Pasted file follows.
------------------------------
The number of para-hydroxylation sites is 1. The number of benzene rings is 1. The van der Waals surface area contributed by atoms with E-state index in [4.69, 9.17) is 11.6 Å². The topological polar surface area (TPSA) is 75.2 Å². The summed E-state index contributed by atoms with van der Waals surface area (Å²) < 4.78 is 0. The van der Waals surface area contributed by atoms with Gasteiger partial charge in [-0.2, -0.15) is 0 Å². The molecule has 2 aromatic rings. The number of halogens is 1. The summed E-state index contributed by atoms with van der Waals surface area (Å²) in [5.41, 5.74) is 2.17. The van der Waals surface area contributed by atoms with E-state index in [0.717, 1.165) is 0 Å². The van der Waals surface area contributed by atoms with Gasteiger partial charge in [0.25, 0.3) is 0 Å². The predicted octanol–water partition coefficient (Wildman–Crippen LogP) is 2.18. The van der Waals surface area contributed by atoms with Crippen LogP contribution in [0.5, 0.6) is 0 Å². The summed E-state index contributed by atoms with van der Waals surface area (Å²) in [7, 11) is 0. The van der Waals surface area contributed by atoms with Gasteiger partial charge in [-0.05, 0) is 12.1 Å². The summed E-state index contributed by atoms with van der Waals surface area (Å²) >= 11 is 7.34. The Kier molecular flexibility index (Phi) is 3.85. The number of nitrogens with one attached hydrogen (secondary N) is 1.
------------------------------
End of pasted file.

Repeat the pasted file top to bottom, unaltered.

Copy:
The number of para-hydroxylation sites is 1. The number of benzene rings is 1. The van der Waals surface area contributed by atoms with E-state index in [4.69, 9.17) is 11.6 Å². The topological polar surface area (TPSA) is 75.2 Å². The summed E-state index contributed by atoms with van der Waals surface area (Å²) < 4.78 is 0. The van der Waals surface area contributed by atoms with Gasteiger partial charge in [-0.2, -0.15) is 0 Å². The molecule has 2 aromatic rings. The number of halogens is 1. The summed E-state index contributed by atoms with van der Waals surface area (Å²) in [5.41, 5.74) is 2.17. The van der Waals surface area contributed by atoms with E-state index in [0.717, 1.165) is 0 Å². The van der Waals surface area contributed by atoms with Gasteiger partial charge in [0.25, 0.3) is 0 Å². The predicted octanol–water partition coefficient (Wildman–Crippen LogP) is 2.18. The van der Waals surface area contributed by atoms with Crippen LogP contribution in [0.5, 0.6) is 0 Å². The summed E-state index contributed by atoms with van der Waals surface area (Å²) in [7, 11) is 0. The van der Waals surface area contributed by atoms with Gasteiger partial charge in [-0.05, 0) is 12.1 Å². The summed E-state index contributed by atoms with van der Waals surface area (Å²) >= 11 is 7.34. The Kier molecular flexibility index (Phi) is 3.85. The number of nitrogens with one attached hydrogen (secondary N) is 1.